Here's my new (but 50 year old) camera! It is a 1965 Polaroid Land Camera. It takes rectangular peel-away film that you have to time each time you take a picture. If you estimate incorrectly (the timing is based on temperature) you end up with under or over exposed shots.
It came with this lovely polaroid briefcase-like holder, along with a little manual stopwatch to time the exposures, a self-timer, a blue flash with a bunch of old flash bulbs and several layers of dust.
I had to convert the battery compartment to accommodate AAA batteries as 3volt batteries are way too expensive and are really really old. So after watching a few youtube videos and discovering the use of electrical tape, I have a functioning camera!
DAY 1: I discover indoor pictures don't really work without a flash (I couldn't work it at this point).
I wasted a full 10-pack of film before getting these two pictures.
I learned the consequences of not peeling off the picture soon enough with the second picture. I still like that I can control that though, I even like the way this one looks
DAY 2: I discover that the flash requires batteries to work! In an excited fury, I bombard Julia's bedroom and insist on taking a picture of her. If you didn't know, I LOVE WASHED OUT PICTURES so, so much. Naturally, this picture excited me; what didn't was discovering that you have to replace the flash bulb after every picture. I probably wouldn't have used the precious bulb so carelessly had I known. Having no interest in compiling a collection of vintage flash bulbs, I'm working on getting an electric flash.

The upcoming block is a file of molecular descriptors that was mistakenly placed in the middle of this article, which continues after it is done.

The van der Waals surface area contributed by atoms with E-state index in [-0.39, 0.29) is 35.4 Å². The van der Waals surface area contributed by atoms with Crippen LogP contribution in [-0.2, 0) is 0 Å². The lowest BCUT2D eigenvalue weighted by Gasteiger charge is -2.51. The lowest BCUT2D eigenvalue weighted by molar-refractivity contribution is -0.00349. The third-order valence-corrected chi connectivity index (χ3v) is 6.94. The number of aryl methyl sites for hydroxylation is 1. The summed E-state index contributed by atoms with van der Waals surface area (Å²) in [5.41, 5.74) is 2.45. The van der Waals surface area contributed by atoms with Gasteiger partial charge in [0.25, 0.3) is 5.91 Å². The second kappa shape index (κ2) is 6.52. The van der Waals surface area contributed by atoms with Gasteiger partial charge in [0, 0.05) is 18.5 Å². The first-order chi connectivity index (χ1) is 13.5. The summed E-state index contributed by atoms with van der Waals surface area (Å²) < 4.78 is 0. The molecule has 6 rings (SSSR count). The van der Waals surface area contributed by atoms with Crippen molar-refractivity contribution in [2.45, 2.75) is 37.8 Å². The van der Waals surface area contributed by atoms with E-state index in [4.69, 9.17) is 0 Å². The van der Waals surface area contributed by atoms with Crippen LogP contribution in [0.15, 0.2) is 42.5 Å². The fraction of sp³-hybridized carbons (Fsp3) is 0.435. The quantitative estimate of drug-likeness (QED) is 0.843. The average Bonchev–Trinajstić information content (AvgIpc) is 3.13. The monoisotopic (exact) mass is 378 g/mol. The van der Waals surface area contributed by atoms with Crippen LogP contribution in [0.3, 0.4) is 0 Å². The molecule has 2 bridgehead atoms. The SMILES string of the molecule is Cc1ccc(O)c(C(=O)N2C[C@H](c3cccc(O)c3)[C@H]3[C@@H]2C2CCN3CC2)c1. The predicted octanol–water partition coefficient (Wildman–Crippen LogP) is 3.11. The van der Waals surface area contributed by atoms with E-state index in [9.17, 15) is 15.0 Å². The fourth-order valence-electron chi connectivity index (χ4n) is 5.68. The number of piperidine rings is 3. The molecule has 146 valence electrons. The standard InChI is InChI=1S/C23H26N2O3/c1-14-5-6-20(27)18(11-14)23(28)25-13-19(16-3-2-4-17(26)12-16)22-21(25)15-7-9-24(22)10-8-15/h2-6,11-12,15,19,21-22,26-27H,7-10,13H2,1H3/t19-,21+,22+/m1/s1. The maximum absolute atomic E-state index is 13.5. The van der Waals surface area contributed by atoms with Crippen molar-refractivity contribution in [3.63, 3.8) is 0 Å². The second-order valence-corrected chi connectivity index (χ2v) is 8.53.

DAY 2: I try natural lighting (but still late afternoon which was a really dumb idea). The pictures still end up dark but a lot more in focus (did I mention you have to manually focus this thing by estimating your distance from the subject and the size of its head?).
This picture of Isabella is my favorite of these so far. It takes a little effort from the viewer; you have to really look at it to see her face.
I have a few more that either look awful or flat out didn't work. But I think these show you pretty well how the process is coming along. I'll update with more experimentation soon!